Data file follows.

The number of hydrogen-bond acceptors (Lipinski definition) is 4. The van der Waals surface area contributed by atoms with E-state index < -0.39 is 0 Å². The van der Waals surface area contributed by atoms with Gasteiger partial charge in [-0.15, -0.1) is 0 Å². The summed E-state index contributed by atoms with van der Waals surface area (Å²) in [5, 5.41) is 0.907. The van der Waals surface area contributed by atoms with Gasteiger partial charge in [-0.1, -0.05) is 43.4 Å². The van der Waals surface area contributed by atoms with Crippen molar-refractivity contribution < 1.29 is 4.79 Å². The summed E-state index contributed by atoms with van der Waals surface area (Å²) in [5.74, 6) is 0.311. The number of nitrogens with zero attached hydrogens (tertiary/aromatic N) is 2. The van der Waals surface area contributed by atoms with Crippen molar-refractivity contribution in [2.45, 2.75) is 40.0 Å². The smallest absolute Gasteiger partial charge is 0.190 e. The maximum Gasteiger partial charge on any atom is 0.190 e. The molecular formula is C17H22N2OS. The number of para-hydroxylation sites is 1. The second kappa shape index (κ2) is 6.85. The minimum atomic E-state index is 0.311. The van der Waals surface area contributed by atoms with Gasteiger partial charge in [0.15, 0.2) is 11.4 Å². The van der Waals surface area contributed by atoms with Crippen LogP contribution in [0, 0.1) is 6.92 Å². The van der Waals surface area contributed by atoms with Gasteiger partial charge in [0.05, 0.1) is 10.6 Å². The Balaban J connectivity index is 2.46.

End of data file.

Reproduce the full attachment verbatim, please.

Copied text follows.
The number of hydrogen-bond acceptors (Lipinski definition) is 4. The van der Waals surface area contributed by atoms with E-state index < -0.39 is 0 Å². The van der Waals surface area contributed by atoms with Gasteiger partial charge in [-0.15, -0.1) is 0 Å². The summed E-state index contributed by atoms with van der Waals surface area (Å²) in [5, 5.41) is 0.907. The van der Waals surface area contributed by atoms with Gasteiger partial charge in [-0.1, -0.05) is 43.4 Å². The van der Waals surface area contributed by atoms with Crippen molar-refractivity contribution < 1.29 is 4.79 Å². The summed E-state index contributed by atoms with van der Waals surface area (Å²) in [5.74, 6) is 0.311. The number of nitrogens with zero attached hydrogens (tertiary/aromatic N) is 2. The van der Waals surface area contributed by atoms with Crippen molar-refractivity contribution in [2.45, 2.75) is 40.0 Å². The smallest absolute Gasteiger partial charge is 0.190 e. The maximum Gasteiger partial charge on any atom is 0.190 e. The molecular formula is C17H22N2OS. The number of para-hydroxylation sites is 1. The second kappa shape index (κ2) is 6.85. The minimum atomic E-state index is 0.311. The van der Waals surface area contributed by atoms with Gasteiger partial charge in [0.15, 0.2) is 11.4 Å². The van der Waals surface area contributed by atoms with Crippen LogP contribution in [0, 0.1) is 6.92 Å². The van der Waals surface area contributed by atoms with Gasteiger partial charge in [0.05, 0.1) is 10.6 Å². The Balaban J connectivity index is 2.46.